Alpine Bank has grown from modest beginnings |

Alpine Bank has grown from modest beginnings

Alpine Bank has grown, but carefully, over 50 years

Alpine Bank founder Bob Young, second from left, at the ribbon cutting for the firm's first bank, in Carbondale. Also pictured are, from left, Ernest Gianinetti, Lawrence Kelly and Wallace de Beque.
Alpine Bank/courtesy photo
By the numbers Here’s the 1970 population of some communities with Alpine Bank locations:
  • Carbondale (the first location): 726
  • Glenwood Springs: 4,106
  • Eagle: 790
  • Vail: 484

Rod Slifer didn’t know anything about banking in 1973. But he knew there wasn’t a local bank in Vail.

Slifer, one of the first people in Vail, in 1973 was approached to join the board of the then-new Alpine Bank and its satellite locations. Back then, bank locations all required separate state charters. The new bank, founded by Bob Young, was looking to open a location in Vail, and asked Slifer to join the board.

“They called me and said ‘we’re going to come to Vail with our product, and we’d like to have someone in Vail be on our board,'” Slifer recalled. Real estate was — and remains — Slifer’s business.

“I know nothing about banking,” Slifer replied. “They said, ‘That’s OK, we’ll tell you.”

Slifer, along with most folks in the still-fledgling resort town, relied on Denver-based banks for their financial business. With a local bank in town, “we were able to get locals to have a bank they could rely on,” Slifer recalled.

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Slifer remains an Alpine Bank board member, and a bank customer.

Alpine Bank in its first years decided to be where other banks weren’t, and opened in small towns around the Western Slope. And Young wanted all those institutions to be deeply connected to the community.

At the ribbon-cutting for the first Alpine Bank in Carbondale, the ribbon was festooned with 50 silver dollars, which were then given to help the town’s parks.

Employee loyalty

Michael Brown is a regional vice president at Alpine Bank, and is based in Avon. He’s worked for the organization for 32 years now. Not bad for someone who didn’t set out to be a banker.

Brown started as a part-time teller in the Aspen branch, the job helping support his skiing habit.

But Brown stayed, for a couple of reasons.

Alpine Bank’s Edwards branch. Alpine Bank/courtesy photo

First is the people. “The culture is fantastic,” Brown said. There’s also the opportunity to serve customers.”

Grant Murphy has been with Alpine nearly as long as Brown — 25 years. He started fresh out of college at what’s now Colorado Mesa University, and is now a senior vice president and the branch manager at the bank’s Eagle location.

Murphy opened the now-closed Gypsum branch but stuck with Alpine.

Alpine Bank in 2014 opened a branch at Denver’s Union Station. Pictured, from left, are Norm Franke, Alpine Bank President Glen Jammaron and company Chairman and founder Bob Young. Alpine now has branches in Boulder, Colorado Springs and Fort Collins. Alpine Bank/courtesy photo

Like Brown, it’s the work culture that keeps him with the firm.

“A company could set all kinds of standards and rules, but if the people you work with aren’t fun to be around, you’re probably not going to be there (for long),” Murphy said.

Banking has changed significantly over the years due to technology, particularly mobile banking. But customers can still talk to other humans if needed.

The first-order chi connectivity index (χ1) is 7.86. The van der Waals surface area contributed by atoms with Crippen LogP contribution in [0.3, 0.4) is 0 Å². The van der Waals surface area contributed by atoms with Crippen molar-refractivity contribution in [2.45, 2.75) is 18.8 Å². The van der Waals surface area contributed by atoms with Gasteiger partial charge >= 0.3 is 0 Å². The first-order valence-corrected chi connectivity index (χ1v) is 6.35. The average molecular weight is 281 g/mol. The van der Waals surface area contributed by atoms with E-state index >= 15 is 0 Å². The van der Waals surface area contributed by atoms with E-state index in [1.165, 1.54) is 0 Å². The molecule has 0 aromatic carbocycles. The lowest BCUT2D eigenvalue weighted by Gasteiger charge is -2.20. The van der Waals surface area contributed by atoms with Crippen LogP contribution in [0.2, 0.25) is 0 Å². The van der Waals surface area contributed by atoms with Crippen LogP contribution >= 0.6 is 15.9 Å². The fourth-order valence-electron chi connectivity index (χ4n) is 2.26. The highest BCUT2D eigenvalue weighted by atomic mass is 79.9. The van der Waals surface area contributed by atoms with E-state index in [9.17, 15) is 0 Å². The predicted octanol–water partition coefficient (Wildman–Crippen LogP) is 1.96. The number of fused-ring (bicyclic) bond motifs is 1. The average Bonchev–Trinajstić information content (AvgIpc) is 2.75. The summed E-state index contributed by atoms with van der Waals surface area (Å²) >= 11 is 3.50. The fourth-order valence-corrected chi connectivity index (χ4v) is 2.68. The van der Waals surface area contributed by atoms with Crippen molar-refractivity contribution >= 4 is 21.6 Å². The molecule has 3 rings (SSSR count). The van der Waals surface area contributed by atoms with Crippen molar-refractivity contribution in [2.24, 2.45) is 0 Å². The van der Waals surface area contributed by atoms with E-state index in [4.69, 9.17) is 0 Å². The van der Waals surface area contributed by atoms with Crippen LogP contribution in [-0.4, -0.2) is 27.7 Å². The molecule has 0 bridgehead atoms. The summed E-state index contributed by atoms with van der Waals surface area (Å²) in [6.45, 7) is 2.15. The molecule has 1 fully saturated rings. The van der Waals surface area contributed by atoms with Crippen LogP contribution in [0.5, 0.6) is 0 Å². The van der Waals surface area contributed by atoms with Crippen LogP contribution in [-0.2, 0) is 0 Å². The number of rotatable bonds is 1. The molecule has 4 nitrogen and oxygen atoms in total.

“In the end, banking is a people business… it’s me dealing with you,” Murphy said. “That’s been a bedrock of Alpine.”

During the depths of the COVID-19 pandemic, Brown said the banks remained open, and morale suffered among workers who were asked to stay home. But, “98% of the staff never worked remotely,” Brown said. “That really strengthened their loyalty to each other.”  

The loyalty to both customers and employees is reflected in the bank’s slow-growth approach.

“We’re privately owned, and that’s kept us out of the corporate, Wall Street listings … where sometimes earnings are more important than long-term growth,” Murphy said.

Alpine employees are the largest shareholders in the business, meaning the bank will remain privately owned.

Community loyalty

The bank’s dedication to the community shows up in loyalty debit cards, in which Alpine donates 10 cents from every transaction to various causes. The bank this year has a goal of $2.5 million in donations. Just in the Vail Valley, those 10-cent transactions added up to about $154,000 in donations.

That community involvement has also included helping people hurt by federal shenanigans.

During a couple of federal government shutdowns, Alpine has offered federal employees no-interest loans, to be repaid when federal paychecks started flowing again.

Brown noted there are a number of federal offices in Western Colorado. During the last shutdown, Alpine had a Front Range location.

“We talked to a lot of federal workers from the Front Range to Grand Junction,” Brown said.

The default rate was “very low,” on those emergency loans, Brown said.

“The affected workers really appreciated what we did for them,” he added.

So did customers, which is why Alpine expanded last year into Fort Collins and Colorado Springs.

Growth for a regional bank can be tricky.

Brown noted that there’s competition from both bank companies with multiple branches and on-line institutions.

The difference at Alpine is “We’re there for primarily local customers who not only needs or wants a loan… but want a relationship with a bank they can count on.

“Even with the advance of technology, there will still be a need (for people),” Brown added. “That’s what we provide.”

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